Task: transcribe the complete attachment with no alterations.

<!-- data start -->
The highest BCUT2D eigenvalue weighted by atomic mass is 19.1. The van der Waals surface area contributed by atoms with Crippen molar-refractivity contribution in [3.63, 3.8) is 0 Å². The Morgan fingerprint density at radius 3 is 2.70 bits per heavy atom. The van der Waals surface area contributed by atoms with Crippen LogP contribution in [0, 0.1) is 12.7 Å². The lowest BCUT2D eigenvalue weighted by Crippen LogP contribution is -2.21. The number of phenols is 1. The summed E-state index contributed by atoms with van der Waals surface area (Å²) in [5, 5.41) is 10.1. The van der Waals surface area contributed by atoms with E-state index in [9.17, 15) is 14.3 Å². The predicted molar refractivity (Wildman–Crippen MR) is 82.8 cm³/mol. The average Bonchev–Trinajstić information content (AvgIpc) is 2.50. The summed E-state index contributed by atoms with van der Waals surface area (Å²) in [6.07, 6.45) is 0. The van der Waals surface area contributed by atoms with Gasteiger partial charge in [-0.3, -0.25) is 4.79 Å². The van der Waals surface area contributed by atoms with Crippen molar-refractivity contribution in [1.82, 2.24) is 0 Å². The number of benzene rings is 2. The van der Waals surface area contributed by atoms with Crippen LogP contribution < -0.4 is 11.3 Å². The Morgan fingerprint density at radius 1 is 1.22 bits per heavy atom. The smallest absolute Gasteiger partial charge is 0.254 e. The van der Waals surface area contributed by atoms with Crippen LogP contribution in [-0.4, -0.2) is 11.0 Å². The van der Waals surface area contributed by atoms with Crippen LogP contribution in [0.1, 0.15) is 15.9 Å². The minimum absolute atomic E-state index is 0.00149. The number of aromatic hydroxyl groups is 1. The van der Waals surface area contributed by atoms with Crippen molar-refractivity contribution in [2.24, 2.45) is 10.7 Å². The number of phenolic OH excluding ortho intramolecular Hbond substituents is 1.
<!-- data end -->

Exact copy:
The highest BCUT2D eigenvalue weighted by atomic mass is 19.1. The van der Waals surface area contributed by atoms with Crippen molar-refractivity contribution in [3.63, 3.8) is 0 Å². The Morgan fingerprint density at radius 3 is 2.70 bits per heavy atom. The van der Waals surface area contributed by atoms with Crippen LogP contribution in [0, 0.1) is 12.7 Å². The lowest BCUT2D eigenvalue weighted by Crippen LogP contribution is -2.21. The number of phenols is 1. The summed E-state index contributed by atoms with van der Waals surface area (Å²) in [5, 5.41) is 10.1. The van der Waals surface area contributed by atoms with E-state index in [9.17, 15) is 14.3 Å². The predicted molar refractivity (Wildman–Crippen MR) is 82.8 cm³/mol. The average Bonchev–Trinajstić information content (AvgIpc) is 2.50. The summed E-state index contributed by atoms with van der Waals surface area (Å²) in [6.07, 6.45) is 0. The van der Waals surface area contributed by atoms with Gasteiger partial charge in [-0.3, -0.25) is 4.79 Å². The van der Waals surface area contributed by atoms with Crippen molar-refractivity contribution in [1.82, 2.24) is 0 Å². The number of benzene rings is 2. The van der Waals surface area contributed by atoms with Crippen LogP contribution < -0.4 is 11.3 Å². The Morgan fingerprint density at radius 1 is 1.22 bits per heavy atom. The smallest absolute Gasteiger partial charge is 0.254 e. The van der Waals surface area contributed by atoms with Crippen LogP contribution in [-0.4, -0.2) is 11.0 Å². The van der Waals surface area contributed by atoms with Crippen LogP contribution in [0.1, 0.15) is 15.9 Å². The minimum absolute atomic E-state index is 0.00149. The number of aromatic hydroxyl groups is 1. The van der Waals surface area contributed by atoms with Crippen molar-refractivity contribution in [2.24, 2.45) is 10.7 Å². The number of phenolic OH excluding ortho intramolecular Hbond substituents is 1.